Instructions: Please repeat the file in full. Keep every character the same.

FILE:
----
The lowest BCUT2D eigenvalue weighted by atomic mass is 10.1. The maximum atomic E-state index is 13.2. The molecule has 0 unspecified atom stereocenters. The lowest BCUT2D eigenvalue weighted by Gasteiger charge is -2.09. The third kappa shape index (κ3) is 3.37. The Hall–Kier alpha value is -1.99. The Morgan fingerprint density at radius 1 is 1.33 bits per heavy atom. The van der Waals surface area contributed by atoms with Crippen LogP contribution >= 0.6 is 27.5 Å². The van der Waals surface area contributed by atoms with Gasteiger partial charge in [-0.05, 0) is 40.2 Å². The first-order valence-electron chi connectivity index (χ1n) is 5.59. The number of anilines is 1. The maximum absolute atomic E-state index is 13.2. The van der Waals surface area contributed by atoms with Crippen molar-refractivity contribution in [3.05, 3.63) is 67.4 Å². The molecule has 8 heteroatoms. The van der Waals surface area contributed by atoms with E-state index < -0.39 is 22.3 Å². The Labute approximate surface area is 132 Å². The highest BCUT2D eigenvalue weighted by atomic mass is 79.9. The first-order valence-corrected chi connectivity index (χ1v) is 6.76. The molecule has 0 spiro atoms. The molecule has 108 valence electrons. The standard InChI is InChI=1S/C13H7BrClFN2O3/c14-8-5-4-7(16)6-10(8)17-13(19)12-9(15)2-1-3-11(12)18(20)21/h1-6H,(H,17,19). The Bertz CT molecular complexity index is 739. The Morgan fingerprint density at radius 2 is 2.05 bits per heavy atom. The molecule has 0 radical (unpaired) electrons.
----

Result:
The lowest BCUT2D eigenvalue weighted by atomic mass is 10.1. The maximum atomic E-state index is 13.2. The molecule has 0 unspecified atom stereocenters. The lowest BCUT2D eigenvalue weighted by Gasteiger charge is -2.09. The third kappa shape index (κ3) is 3.37. The Hall–Kier alpha value is -1.99. The Morgan fingerprint density at radius 1 is 1.33 bits per heavy atom. The van der Waals surface area contributed by atoms with Crippen LogP contribution >= 0.6 is 27.5 Å². The van der Waals surface area contributed by atoms with Gasteiger partial charge in [-0.05, 0) is 40.2 Å². The first-order valence-electron chi connectivity index (χ1n) is 5.59. The number of anilines is 1. The maximum absolute atomic E-state index is 13.2. The van der Waals surface area contributed by atoms with Crippen molar-refractivity contribution in [3.05, 3.63) is 67.4 Å². The molecule has 8 heteroatoms. The van der Waals surface area contributed by atoms with E-state index < -0.39 is 22.3 Å². The Labute approximate surface area is 132 Å². The highest BCUT2D eigenvalue weighted by atomic mass is 79.9. The first-order valence-corrected chi connectivity index (χ1v) is 6.76. The molecule has 0 spiro atoms. The molecule has 108 valence electrons. The standard InChI is InChI=1S/C13H7BrClFN2O3/c14-8-5-4-7(16)6-10(8)17-13(19)12-9(15)2-1-3-11(12)18(20)21/h1-6H,(H,17,19). The Bertz CT molecular complexity index is 739. The Morgan fingerprint density at radius 2 is 2.05 bits per heavy atom. The molecule has 0 radical (unpaired) electrons.